Perhaps the outstanding Luftwaffe pilot to fly in the Spanish Civil War was Oberleutnant Werner Mölders, who arrived in Spain in early 1938 to take command of 3.J/88. During the second Ebro campaign, between July and October 1938, Mölders developed the most significant fighter tactic, he called the Vierfingerschwarm (“four finger formation”). This combined two Rotte, the basic two man element within a Staffel, into a loose but mutually supportive team, creating an infinitely flexible offensive and defensive unit, which has been used by every air force ever since. When Mölders left Spain at the end of 1938, he was the leading ace of the Condor Legion, with 14 victories.
Guided by lessons learned in Spain, Messerschmitt produced a rapid succession of improved Bf-109s. 19 Bf 109C’s, with a fuel injected Jumo 210Ga engine and four machine guns, arrived in Spain in the spring of 1938, followed by 9 Bf 109D’s in August, which combined the Bf 109C’s four gun armament with the Bf 109B’s carburetor equipped Jumo 210Da engine. In early 1939, just before the end of the Civil War, 44 Bf109Es, powered by the new Daimler-Benz DB 601, arrived. Following the end of the war, those Bf-109s which had survived were given to the Spanish Air Force, where many served into the 1950s.
Hobbycraft produced the early Bf-109 some 25 years ago. The kits were adequate for the time but suffer from low production value and accuracy. Classic Airframes produced early Bf-109s 10 years ago which were a great improvement, but are no longer in production and command expensive prices from collectors.
AMG has now produced the early Bf-109 in the A, B, C, and D, versions, with each kit different from the other in the various detail differences between sub-types (unlike the Hobbycraft kits that were essentially the same kit with different markings).
These are limited-run kits and require attention be paid to cleaning up parts where there is flash, and being certain to clean off all sprue nubs. The usual rule of test fit three times before gluing once applies. Clear parts are a bit thick, but are commendably clear, and various details such as seat belts and radiator faces are supplied in photo-etch. Decals are provided for four different aircraft and are of good quality.
As I said, this is a limited-run kit and requires care in cleaning up parts and test-fitting. A well-known modeler at The Other Place has declared the model “very difficult” and published photos of it with putty over every joint. That was not my experience. Taking the time to clean up parts, and test-fitting and modifying where necessary until I was completely satisfied with the fit before gluing, resulted in a model that only required putty along the centerline of the upper cowling and the lower radiator.
I first assembled the wing, which presented no problems at all, then painted and assembled the cockpit – again without problems.
The nose is made up of eleven parts and is quite fiddly. I ended up assembling the upper sections to the fuselage and the lower sections to the extended nose section of the wing subassembly. With careful planning and test-fitting, everything came together and when I assembled mated the fuselage and wing subassemblies, the careful test-fitting paid off with good fit throughout. As I said, I only had to use putty on the center lines of the upper engine cowling and the lower radiator cowling.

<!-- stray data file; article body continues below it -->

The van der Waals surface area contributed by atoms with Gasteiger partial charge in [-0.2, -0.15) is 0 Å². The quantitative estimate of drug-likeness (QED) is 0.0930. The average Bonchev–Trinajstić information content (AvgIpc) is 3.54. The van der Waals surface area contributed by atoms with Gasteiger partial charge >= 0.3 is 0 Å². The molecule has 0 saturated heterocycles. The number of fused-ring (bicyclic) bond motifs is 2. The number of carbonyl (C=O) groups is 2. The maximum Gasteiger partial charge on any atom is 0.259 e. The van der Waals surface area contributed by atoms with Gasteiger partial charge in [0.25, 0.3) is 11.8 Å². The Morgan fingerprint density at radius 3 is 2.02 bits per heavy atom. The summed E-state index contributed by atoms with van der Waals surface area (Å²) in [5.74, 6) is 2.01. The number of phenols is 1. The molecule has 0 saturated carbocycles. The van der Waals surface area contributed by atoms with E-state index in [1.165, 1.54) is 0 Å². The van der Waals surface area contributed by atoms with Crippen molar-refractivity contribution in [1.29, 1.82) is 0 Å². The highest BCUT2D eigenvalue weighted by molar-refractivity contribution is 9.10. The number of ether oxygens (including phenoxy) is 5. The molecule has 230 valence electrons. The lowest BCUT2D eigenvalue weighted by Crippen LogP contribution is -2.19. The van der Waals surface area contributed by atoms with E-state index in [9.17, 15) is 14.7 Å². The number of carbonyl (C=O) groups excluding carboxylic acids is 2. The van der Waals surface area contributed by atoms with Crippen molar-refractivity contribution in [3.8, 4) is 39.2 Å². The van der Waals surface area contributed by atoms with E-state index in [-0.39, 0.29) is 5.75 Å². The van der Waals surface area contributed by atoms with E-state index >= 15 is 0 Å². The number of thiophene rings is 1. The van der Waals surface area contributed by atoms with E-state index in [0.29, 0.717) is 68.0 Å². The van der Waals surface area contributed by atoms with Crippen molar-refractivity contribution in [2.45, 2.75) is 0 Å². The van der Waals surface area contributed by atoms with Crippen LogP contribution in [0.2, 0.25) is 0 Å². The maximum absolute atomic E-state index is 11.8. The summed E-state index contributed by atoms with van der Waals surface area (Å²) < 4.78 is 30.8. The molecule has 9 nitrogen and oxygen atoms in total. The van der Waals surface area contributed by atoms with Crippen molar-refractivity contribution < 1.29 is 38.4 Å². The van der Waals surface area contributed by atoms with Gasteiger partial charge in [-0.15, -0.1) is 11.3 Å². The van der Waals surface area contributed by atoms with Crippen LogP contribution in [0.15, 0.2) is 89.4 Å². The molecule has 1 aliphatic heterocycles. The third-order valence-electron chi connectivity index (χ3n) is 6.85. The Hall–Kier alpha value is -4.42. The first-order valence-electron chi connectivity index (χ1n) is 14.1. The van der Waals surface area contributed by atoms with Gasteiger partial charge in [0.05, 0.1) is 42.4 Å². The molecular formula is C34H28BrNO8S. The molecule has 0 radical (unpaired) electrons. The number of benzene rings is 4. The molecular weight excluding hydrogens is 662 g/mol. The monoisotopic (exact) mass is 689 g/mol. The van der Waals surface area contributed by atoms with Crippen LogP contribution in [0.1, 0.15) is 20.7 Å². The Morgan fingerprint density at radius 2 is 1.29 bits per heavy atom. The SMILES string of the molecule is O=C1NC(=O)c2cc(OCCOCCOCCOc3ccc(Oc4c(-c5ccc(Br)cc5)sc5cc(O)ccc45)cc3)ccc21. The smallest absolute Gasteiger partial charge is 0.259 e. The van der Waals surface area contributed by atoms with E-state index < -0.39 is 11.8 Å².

I used the upper forward nose part with the three openings, since I had decided to make a model of a modified Bf-109A as seen in Spain. This meant I also used the two-bladed metal prop and spinner, rather than the wooden prop that is also included in the kit.
Most people have assumed that Bf-109s in Spain were uniformly RLM63 light grey on the upper surfaces and RLM65 light blue on the lower surfaces. As with pretty much everything Luftwaffe, the truth is more complex.
According to information supplied by Lynn “Mr. Bf-109″ Richter, the early Bf-109As and Bs first sent to Spain in 1937 were painted in 70/71/65. This paint weathered badly in Spanish conditions and was not an appropriate camouflage. The surviving airplanes were repainted in 63/65 that December, and all Bf-109s sent to Spain after the fall of 1937 arrived 63/65. Some may have had field camouflage applied later.
I used Tamiya Black Green XF-27, Dark Green XF-61 and Light Blue XF-23, masked to create a “hard edge” splinter camouflage following the excellent painting diagram supplied in the kit instructions. I first painted the white wing tips and rudder and masked them off. The camouflage was extensively lightened to simulate Spanish sun-fading.
I used Aeromaster’s 48-459 “Spanish Civil War Part 2″ decals which went down without problem. Kit decals were used for all stenciling, and were also problem-free.
I unmasked the canopy and attached it open. I used the resin main gear doors which are modified to the shape of those used on the Bf-109A (no “notch” at the lower rear). I substituted Eduard plastic main tires for the rubber tires supplied in the kit.
This is not a kit for a beginner, but anyone with some experience building limited-run kits, who is willing to take the time to clean up and test fit parts, and put some thought into the assembly of the nose, will be rewarded with what is the best early 109 model currently available. The surface detail is petite and the completed model can sit among your Tamiya and Eduard 109s without a problem. Highly recommended for 109 fans.
10 additional images. Click to enlarge